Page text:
Le Xuan Phong attended Foreign Trade University until year three when he decided to drop out and re-applied to Hanoi Academy of Theatre and Cinema, majoring in Art Photography. Yet his photography education did not stop there. Coming back from Angkor Photo Workshop 2018, Phong shares with Matca about his experience shooting in a foreign place, how his personal practice changes and photos help him confront losses.
How did you decide to pursue photography in school? Applying to the Academy of Theatre and Cinema was a naive decision. Back then I thought earning money from photography was really easy, so I enrolled in school for the environment with a hope of a bright future (laugh). I’m lucky because there are many classmates who are passionate about photography, and also my teachers have inspired me a lot. The curriculum directs me towards traditional street and documentary photography; I too find pleasure in creating images and observing daily life. Such classic approach is not bad, but it’s not enough for what I want to do. That’s why I participate in workshops outside of school to get exposed to new trends.
You have gradually switched from documenting daily life to shooting personal topics, such as family loss. Is there a specific moment that marks this transition? Photos are simply records of my life. This year I spend more time with my family and so naturally my photography revolves around my personal life.
I’m not comfortable with looking at these images on my own; they are too direct and haunting. I’ve just begun to show them to a few people so that I can gradually confront and accept what happened. Taking photos then was instinctive and reactionary. In retrospect, I realized shooting photos was my coping mechanism, I use the camera as a shield and to make time pass more quickly. I didn’t think about doing a project, but things kept happening and I felt the need to record these moments because they are important to my family and me no matter how traumatic.
Can you share your experience attending the recent Angkor Photo Workshop? First I had to go to a foreign place where I didn’t know a thing. Before going to Angkor, I was going through some hard times, so I didn’t want to do anything that required strong emotional investment. At first, I proposed to take pictures of a lady who rescued cats in Siem Reap, but that did not amount to anything because approaching the subject was difficult and I didn’t know what to explore visually.
The idea came suddenly when I went out for dinner alone to think. I just realized that at home, I rarely ate dinner on my own but rather with my family or friends, so at that time I felt really lost and lonely. I went to a night market at Road 60 where the local usually gather and have fun with their family, and searched for those who ate out alone. The final series is fictional but based on true experience, and on looking back it also reflects what I have been through.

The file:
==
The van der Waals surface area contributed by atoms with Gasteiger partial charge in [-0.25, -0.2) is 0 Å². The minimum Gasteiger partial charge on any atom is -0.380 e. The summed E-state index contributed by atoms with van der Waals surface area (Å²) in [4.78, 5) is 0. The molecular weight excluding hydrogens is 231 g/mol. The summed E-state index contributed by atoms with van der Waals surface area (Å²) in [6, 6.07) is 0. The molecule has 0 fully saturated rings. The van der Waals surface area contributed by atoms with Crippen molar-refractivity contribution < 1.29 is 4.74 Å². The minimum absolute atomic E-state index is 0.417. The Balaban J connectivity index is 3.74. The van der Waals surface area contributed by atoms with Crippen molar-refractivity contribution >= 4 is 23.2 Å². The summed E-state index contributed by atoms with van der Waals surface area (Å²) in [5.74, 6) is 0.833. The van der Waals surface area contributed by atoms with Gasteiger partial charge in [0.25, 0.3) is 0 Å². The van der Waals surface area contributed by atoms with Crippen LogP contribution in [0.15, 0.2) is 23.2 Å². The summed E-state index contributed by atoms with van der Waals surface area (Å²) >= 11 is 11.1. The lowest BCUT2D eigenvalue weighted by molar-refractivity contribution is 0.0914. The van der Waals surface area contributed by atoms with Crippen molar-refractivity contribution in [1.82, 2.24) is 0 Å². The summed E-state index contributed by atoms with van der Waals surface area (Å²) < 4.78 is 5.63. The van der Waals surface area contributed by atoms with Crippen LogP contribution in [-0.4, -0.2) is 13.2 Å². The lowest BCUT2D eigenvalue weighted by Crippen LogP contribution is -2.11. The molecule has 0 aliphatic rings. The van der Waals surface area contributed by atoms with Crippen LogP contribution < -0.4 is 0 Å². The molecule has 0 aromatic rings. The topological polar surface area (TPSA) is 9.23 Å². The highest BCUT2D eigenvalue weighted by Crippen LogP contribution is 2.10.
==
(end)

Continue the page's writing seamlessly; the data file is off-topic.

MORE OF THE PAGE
What did you learn from the first time doing a photographic project in a foreign place? This year, all most all original ideas from the participants were rejected. Instructors at Angkor Photo Workshop always asked students personal questions like: where are you from, what do you want to do and why, how does it relate to yourself? So prepare to be honest and do what stems from inside. Don’t look at previous projects conducted here to follow as the reality will be much different.
Yet going to a foreign place in a short time and wishing to do something too deep might not be a good idea. Like shooting the relationship between you and your parents – why not do it at home rather than in another country?
What’s next after Angkor Photo Workshop? After attending talks and listening to sharing from my instructors, I still feel unsure about the future direction. In Vietnam, besides photojournalism and commercial photography, I don’t know what else to do.
The mentors in three short-term workshops I’ve been to all work on research or long-term projects. As time goes by, I no longer use photography simply to describe, but to express something. The way I take photos has also changed a lot; I want to do something closer to myself, more slowly and longer in duration. I used to shoot fast by instinct, mainly waiting for the image to come, but now I understand that I need to be more proactive.
I will keep working on personal projects, mostly about my family but in a different way. Now I’m still in school and I don’t suffer from much financial pressure.
Le Xuan Phong is currently enrolled in Art Photography in Hanoi Academy of Theatre and Cinema. His personal projects revolve around his relationships with his family and the city where he lives. Connect with Phong via Instagram.
Ones To Watch is a series that introduces emerging photographers in Vietnam through a short form interview. If you want to nominate anyone or yourself to Ones To Watch, don’t hesitate to contact Matca via Facebook, hashtag #matcaotw or firstname.lastname@example.org.